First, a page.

© 2024 Kansas City Public Radio
NPR in Kansas City
Play Live Radio
Next Up:
0:00 0:00
Available On Air Stations

Effects Of Issac Linger, Power Is Out For Many


This is MORNING EDITION, from NPR News. Good morning. I'm David Greene.


And I'm Steve Inskeep.

It is the wind that defines the strength of a hurricane. The storm is not a hurricane at all until the wind reaches 74 miles per hour. Hurricane Isaac's sustained winds were not much beyond that, so it was a Category 1 storm, not two, three, four or five. But if the winds define a hurricane, it's the water that can do the most damage.

GREENE: And this morning, search and rescue operations are underway in Louisiana. Serious flooding has been reported along the shores of Lake Pontchartrain, underscoring the threat of this storm's impact as it moves inland.

Now, south of New Orleans, hundreds of homes are underwater in Plaquemines Parish. And that's where we've caught up with NPR's Greg Allen.

And, Greg, where exactly are you, and what is the situation, as we speak?

GREG ALLEN, BYLINE: Well, David, I'm in the town of Braithwaite, which is right here in Plaquemines Parish on Highway 29. That's where they close these massive floodgates, which held the water. The storm surges came over the - some of the outlying levees. The storm surge came over and started flooding that area. They closed the floodgates, and the water piled up there, 20 feet high in some areas.

Unfortunately for many people in Braithwaite, they lived on the wrong side of the floodgates. Their homes were totally inundated. That was a mandatory evacuation zone. People were told to get out. Some didn't, saying it has never flooded before. And, of course, it did flood dramatically yesterday. So we had rescue crews going in all day, bringing people out of their attics and their rooftops. They've rescued some 60 people from this area and brought them out.

Now the question is: What happens to all that water that's piled up there? I've been up looking at - on top of the levee looking down over the floodgates today, and you can see it has dropped significantly. But the president of Plaquemines Parish, Billy Nungesser, is concerned it's not going to drop quickly enough. He's been talking to folks at the state. They've agreed that they should go ahead and dig a hole through the back levee, where the water was over top, so the water can drain out quicker.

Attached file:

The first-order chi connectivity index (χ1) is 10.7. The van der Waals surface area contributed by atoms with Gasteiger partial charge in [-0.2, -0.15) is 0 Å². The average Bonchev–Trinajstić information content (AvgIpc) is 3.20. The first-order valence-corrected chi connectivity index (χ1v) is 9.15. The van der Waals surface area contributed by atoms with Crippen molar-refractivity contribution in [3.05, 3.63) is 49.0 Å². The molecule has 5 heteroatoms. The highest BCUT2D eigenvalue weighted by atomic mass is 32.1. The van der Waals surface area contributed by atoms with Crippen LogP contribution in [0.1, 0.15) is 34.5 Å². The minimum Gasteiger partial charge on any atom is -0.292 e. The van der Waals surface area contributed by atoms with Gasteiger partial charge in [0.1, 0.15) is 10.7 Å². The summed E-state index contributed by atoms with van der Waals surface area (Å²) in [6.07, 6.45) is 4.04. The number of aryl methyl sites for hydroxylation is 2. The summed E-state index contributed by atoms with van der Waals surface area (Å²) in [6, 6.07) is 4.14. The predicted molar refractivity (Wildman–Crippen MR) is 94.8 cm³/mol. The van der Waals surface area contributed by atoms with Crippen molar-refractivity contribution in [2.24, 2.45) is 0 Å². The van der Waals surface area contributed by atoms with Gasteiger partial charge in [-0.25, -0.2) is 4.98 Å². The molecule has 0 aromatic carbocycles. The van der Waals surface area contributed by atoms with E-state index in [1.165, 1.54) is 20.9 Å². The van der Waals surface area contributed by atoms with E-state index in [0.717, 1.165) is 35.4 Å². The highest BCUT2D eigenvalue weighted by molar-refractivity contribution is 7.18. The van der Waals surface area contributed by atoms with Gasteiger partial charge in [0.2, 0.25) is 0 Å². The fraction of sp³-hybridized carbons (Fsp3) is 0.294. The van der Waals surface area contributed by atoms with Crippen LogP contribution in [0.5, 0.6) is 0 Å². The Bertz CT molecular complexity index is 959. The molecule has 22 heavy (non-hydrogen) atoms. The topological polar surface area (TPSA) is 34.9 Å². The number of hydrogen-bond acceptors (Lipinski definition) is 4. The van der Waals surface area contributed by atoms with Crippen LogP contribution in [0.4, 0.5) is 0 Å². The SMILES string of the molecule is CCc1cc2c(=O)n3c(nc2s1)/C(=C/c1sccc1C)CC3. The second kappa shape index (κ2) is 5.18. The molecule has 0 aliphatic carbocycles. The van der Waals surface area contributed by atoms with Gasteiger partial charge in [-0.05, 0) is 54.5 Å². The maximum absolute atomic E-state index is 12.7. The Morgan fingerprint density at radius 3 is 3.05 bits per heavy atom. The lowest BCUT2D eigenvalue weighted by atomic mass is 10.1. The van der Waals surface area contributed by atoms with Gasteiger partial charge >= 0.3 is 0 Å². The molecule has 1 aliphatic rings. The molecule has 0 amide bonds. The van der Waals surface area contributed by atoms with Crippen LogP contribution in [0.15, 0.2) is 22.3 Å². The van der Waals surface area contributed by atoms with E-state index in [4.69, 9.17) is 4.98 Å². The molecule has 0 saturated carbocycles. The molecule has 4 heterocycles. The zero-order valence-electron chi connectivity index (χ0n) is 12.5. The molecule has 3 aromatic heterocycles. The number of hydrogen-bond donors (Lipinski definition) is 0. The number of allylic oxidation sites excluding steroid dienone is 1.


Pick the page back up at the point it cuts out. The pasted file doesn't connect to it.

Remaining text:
It's not exactly clear when that could happen. That could happen as early as today. It might take a little longer, depending on the weather. So that will at least get the water out from this area.

GREENE: Well, Greg, let me make sure I have a clear picture of what you're talking about. I mean, this sounds pretty dramatic. They were closing floodgates to try and, I suppose, channel water away from more populated areas, or away from heading to New Orleans. But that actually caused bigger problems for people in this rural parish who decided to stay at home.

ALLEN: Well, exactly. I mean, people in Plaquemines Parish are no strangers to flooding. I mean, it flooded in Betsy. It flooded in Katrina, dramatically. It's flooded many times in the past. And then, of course, after Katrina, the federal government and the state of Louisiana and others spent $14 billion building this storm protection system around the city, this huge ring, like, almost like a medieval fortress.

And when you look at these floodgates, it is very impressive. I mean, they've done their job admirably well. New Orleans came through this storm just with very little problems. I mean, there's been some street flooding. That's about it. So the levees have held well. The pumping has done well. So New Orleans has been great.